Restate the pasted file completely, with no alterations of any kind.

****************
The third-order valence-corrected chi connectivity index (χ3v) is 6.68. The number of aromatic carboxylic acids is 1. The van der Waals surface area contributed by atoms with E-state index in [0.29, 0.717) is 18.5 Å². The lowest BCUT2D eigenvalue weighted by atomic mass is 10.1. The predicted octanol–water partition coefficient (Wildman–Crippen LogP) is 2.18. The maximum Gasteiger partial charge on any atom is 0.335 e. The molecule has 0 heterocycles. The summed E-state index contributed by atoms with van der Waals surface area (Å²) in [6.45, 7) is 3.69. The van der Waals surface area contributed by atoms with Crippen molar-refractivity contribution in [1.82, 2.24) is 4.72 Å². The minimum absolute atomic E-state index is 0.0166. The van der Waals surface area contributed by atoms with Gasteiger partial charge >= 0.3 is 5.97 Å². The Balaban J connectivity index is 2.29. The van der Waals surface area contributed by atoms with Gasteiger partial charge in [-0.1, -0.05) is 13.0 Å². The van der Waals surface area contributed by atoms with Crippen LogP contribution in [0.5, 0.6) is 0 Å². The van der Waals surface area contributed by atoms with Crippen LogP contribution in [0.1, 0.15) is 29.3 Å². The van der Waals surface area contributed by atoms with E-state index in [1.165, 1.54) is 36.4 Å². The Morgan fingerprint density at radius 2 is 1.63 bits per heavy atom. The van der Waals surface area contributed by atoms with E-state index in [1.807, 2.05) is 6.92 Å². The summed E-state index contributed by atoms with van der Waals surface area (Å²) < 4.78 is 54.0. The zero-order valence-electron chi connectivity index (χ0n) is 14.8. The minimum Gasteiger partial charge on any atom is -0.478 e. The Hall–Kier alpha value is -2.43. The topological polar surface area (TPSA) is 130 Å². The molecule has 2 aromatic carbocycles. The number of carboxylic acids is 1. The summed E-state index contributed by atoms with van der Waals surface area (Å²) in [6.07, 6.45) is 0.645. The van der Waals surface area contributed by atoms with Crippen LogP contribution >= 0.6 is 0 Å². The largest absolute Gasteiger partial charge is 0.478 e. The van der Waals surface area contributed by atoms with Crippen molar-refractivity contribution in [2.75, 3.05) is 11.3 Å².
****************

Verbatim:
The third-order valence-corrected chi connectivity index (χ3v) is 6.68. The number of aromatic carboxylic acids is 1. The van der Waals surface area contributed by atoms with E-state index in [0.29, 0.717) is 18.5 Å². The lowest BCUT2D eigenvalue weighted by atomic mass is 10.1. The predicted octanol–water partition coefficient (Wildman–Crippen LogP) is 2.18. The maximum Gasteiger partial charge on any atom is 0.335 e. The molecule has 0 heterocycles. The summed E-state index contributed by atoms with van der Waals surface area (Å²) in [6.45, 7) is 3.69. The van der Waals surface area contributed by atoms with Crippen molar-refractivity contribution in [1.82, 2.24) is 4.72 Å². The minimum absolute atomic E-state index is 0.0166. The van der Waals surface area contributed by atoms with Gasteiger partial charge >= 0.3 is 5.97 Å². The Balaban J connectivity index is 2.29. The van der Waals surface area contributed by atoms with Gasteiger partial charge in [-0.1, -0.05) is 13.0 Å². The van der Waals surface area contributed by atoms with Crippen LogP contribution in [0.5, 0.6) is 0 Å². The van der Waals surface area contributed by atoms with Crippen LogP contribution in [0.1, 0.15) is 29.3 Å². The van der Waals surface area contributed by atoms with E-state index in [1.165, 1.54) is 36.4 Å². The Morgan fingerprint density at radius 2 is 1.63 bits per heavy atom. The van der Waals surface area contributed by atoms with E-state index in [1.807, 2.05) is 6.92 Å². The summed E-state index contributed by atoms with van der Waals surface area (Å²) < 4.78 is 54.0. The zero-order valence-electron chi connectivity index (χ0n) is 14.8. The minimum Gasteiger partial charge on any atom is -0.478 e. The Hall–Kier alpha value is -2.43. The topological polar surface area (TPSA) is 130 Å². The molecule has 2 aromatic carbocycles. The number of carboxylic acids is 1. The summed E-state index contributed by atoms with van der Waals surface area (Å²) in [6.07, 6.45) is 0.645. The van der Waals surface area contributed by atoms with Crippen LogP contribution >= 0.6 is 0 Å². The largest absolute Gasteiger partial charge is 0.478 e. The van der Waals surface area contributed by atoms with Crippen molar-refractivity contribution in [2.75, 3.05) is 11.3 Å².